Tuesday, May 10, 2005

Things Found in the Kitchen at Flux Factory

A 15-roll sack of Bounty paper towels. A five-pound plastic jug of honey with sticky cap. A 32-ounce bottle of red hot sauce. A two-quart vat of Kikkoman soy sauce. A crate of oranges, a crate of grape fruits, a crate of tomatoes. Two 20-pound bags of apples, Granny Smith and yellow delicious. A tin of Twinings English Breakfast tea containing 200 bags and measuring 10” by 10” by 18”. An eight-pound bag of red onions. A 65-ounce jar of artichoke hearts in olive oil. Two four-dozen cartons of eggs. Three 60-bag boxes of Hefty 33-gallon garbage bags. A box of Honey Bunches of Oats containing three pounds, four ounces of cereal, measuring 6 1/2” by 9 ½” by 13 ½”. A similar sized box of Quaker Oats containing nine pounds of cereal. A bag of 20 7” pitas weighing 1588 grams. A five-liter can of Berio olive oil. A bottle of Ultra Dish Liquid containing one gallon and 3.781 ounces.

Ian Montgomery was heating a bagel in the microwave at 2 AM. He is 24, tall, strapping, with a tumble of red curls tickling a neck embossed with a smudgy black tattoo that is supposed to be temporary but is enduring. He designed the habitat for Grant Bailie using wood dowels, clay-caked muslin, and panels filled with soil and sprouting seeds, a graceful, rustic dreamscape offered to one artist by another. He worked on the installation/domicile for weeks leading to the opening, allowing for improvisation on core ideas. Now it was time to clean his room and fertilize his own life. How had he learned to live in a commune? By growing up with parents in Iowa who practiced transcendental meditation and sent him to a school where he practiced meditation twice a day. What did he do with the irritations that built up, as inevitably do when you share bathrooms, a kitchen, and a library space with 20 people? “I let go of them.” He made a gesture like balling paper and tossing it away. “They don’t serve any purpose. . . . Though maybe not right away.”

The next morning, on the table, sat a NY Times editorial denouncing The Novel project: “The more seriously the writers take the proper business of making their own work, the more the installation trivializes the nature of writing.” I don’t know about you, but first thing in the morning (it was actually 11), before composing text, there’s nothing I like better than being termed a barbarian tearing down the gates of civilization. I felt a twinge. I have barbarian issues left over from childhood when my father referred to cousin Terri as “a perfect young lady who knows how to conduct herself” and I was anything but. I don’t refer to myself as a novelist, but yesterday and today a bit of fiction seeped out, enabled by the caretakers of Flux Factory. Contrary to what’s been suggested in some articles, we’re not being exhibited like zoo animals, nor are we incarcerated in cramped hovels or starved for food and companionship. The meals are healthful and delicious. We take breaks when we see fit, but mostly the three of us are so far enjoying the chance to play with words without distraction and stay put for many hours. The Times states: “Each [writer] has promised to finish a novel by June 4. That is 25 days away. Odds are that these will either be teeny-tiny novels or very bad ones.” For the record, I will feel accomplished if by the end of this thing I’ve written 20 pages that don’t make me vomit. A teeny-tiny novel? What a good idea. A very bad one? There’s always that risk, even for people far more practiced than me, but if I thought about that while I was here I’d be squandering the sweetness of this lark.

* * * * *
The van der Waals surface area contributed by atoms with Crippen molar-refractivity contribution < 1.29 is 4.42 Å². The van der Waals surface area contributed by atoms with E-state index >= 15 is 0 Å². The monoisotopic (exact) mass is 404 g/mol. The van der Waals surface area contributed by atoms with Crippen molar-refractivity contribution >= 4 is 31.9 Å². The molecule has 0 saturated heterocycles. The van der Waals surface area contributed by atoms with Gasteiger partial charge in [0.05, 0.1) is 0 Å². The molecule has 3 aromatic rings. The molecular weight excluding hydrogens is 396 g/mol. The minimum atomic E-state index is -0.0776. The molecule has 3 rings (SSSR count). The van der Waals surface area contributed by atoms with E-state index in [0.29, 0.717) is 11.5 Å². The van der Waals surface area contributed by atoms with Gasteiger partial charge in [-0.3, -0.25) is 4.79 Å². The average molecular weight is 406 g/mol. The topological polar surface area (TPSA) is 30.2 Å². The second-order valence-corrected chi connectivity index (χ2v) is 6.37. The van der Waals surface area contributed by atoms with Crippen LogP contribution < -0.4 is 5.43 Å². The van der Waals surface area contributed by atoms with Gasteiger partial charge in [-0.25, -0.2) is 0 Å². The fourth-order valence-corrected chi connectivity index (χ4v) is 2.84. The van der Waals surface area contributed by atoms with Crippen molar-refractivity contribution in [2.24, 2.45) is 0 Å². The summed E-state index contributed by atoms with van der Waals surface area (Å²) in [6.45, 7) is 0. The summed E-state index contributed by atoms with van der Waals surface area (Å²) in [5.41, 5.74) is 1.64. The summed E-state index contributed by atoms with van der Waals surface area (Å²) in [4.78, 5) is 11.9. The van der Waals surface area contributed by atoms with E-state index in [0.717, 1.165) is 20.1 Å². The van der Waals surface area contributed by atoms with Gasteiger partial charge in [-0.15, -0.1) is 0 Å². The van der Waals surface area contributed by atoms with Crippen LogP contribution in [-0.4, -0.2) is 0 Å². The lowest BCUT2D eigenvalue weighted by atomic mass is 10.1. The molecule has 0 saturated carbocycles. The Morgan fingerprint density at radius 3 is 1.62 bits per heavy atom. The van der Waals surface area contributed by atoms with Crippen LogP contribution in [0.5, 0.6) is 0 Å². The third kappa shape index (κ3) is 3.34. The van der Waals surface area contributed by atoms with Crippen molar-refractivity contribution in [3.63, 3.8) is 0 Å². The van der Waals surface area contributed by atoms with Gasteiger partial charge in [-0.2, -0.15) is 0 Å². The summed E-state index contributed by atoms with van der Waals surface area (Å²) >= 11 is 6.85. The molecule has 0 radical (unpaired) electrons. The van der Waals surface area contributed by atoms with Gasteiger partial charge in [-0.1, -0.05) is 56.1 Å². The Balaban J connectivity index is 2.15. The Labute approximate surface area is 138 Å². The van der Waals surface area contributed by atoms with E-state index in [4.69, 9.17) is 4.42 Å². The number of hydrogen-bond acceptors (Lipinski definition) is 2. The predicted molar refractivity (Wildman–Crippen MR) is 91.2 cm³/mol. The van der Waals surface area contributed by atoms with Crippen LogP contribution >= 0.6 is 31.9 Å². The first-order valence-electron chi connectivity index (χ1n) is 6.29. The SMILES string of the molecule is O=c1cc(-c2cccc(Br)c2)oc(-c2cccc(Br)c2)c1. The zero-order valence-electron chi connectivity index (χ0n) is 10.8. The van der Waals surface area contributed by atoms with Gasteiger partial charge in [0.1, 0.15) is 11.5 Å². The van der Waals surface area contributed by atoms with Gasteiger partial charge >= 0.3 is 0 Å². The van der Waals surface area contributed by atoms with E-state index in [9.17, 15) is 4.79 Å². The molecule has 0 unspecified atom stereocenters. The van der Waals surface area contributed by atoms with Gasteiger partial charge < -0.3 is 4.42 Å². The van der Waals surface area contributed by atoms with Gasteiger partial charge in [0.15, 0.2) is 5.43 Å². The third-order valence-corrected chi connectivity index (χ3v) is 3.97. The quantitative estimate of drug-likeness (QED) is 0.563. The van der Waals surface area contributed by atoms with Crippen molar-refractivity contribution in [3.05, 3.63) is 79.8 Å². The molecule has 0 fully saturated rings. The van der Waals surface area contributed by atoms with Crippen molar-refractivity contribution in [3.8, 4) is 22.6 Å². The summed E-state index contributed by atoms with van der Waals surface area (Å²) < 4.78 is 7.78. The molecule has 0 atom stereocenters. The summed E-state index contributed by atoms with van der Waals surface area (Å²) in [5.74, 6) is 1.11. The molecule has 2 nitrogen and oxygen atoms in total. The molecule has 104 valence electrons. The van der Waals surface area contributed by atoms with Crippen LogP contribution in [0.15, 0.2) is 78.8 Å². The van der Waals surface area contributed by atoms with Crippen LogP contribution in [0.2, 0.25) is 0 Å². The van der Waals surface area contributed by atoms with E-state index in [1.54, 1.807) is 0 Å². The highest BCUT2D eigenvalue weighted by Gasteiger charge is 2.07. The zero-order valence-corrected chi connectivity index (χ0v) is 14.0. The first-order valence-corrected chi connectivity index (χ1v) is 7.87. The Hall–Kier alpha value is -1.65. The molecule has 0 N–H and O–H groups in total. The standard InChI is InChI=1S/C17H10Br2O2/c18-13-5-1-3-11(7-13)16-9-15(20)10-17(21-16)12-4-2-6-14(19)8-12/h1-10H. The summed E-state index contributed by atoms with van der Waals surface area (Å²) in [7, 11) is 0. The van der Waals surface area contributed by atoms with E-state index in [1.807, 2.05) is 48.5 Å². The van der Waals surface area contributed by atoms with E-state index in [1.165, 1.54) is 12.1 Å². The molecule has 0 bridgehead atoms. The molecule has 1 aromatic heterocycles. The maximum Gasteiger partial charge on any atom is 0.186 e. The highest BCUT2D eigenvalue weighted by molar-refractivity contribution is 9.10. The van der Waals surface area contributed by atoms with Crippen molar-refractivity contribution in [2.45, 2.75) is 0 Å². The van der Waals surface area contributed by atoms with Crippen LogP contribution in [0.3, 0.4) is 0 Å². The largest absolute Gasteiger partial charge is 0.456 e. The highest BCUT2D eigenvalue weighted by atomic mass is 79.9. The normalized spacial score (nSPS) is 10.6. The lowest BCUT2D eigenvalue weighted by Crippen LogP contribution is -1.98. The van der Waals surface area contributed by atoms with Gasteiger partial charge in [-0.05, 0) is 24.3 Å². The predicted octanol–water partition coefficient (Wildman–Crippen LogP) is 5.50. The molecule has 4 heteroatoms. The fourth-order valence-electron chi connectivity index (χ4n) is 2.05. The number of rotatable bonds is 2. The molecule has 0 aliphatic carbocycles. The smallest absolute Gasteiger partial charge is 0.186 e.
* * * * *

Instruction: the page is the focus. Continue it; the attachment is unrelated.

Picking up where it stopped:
At 12:29 AM, Blogger ocracokepost said...

I'm glad the dumb editorial didn't get you down. Your bemused response is perfect because it's not worthy of being indignant about.

At 12:47 AM, Blogger mitch said...

yo, check out the letters in the drawer under Ranbir's floor...

At 9:40 AM, Blogger Devon Ellington said...

With criticism, the most crucial questions I ask are: Who is this person in my life? What is this person's agenda?

If it's someone whose opinion actually matters, whose work I respect, or someone who's paying me on a for-hire job, I pay attention. Otherwise, I shrug and move on.

To me, reading the editorial and the NEW YORKER piece, it seems there's a tinge of envy in and amongst the smugness of the pieces.

Experiencing the project through your blog entries makes me somewhat uncomfortable; not in a bad way -- I simply feel the response I believe I would have in a similar space, which is very different from yours! It's intriguing.


Post a Comment

<< Home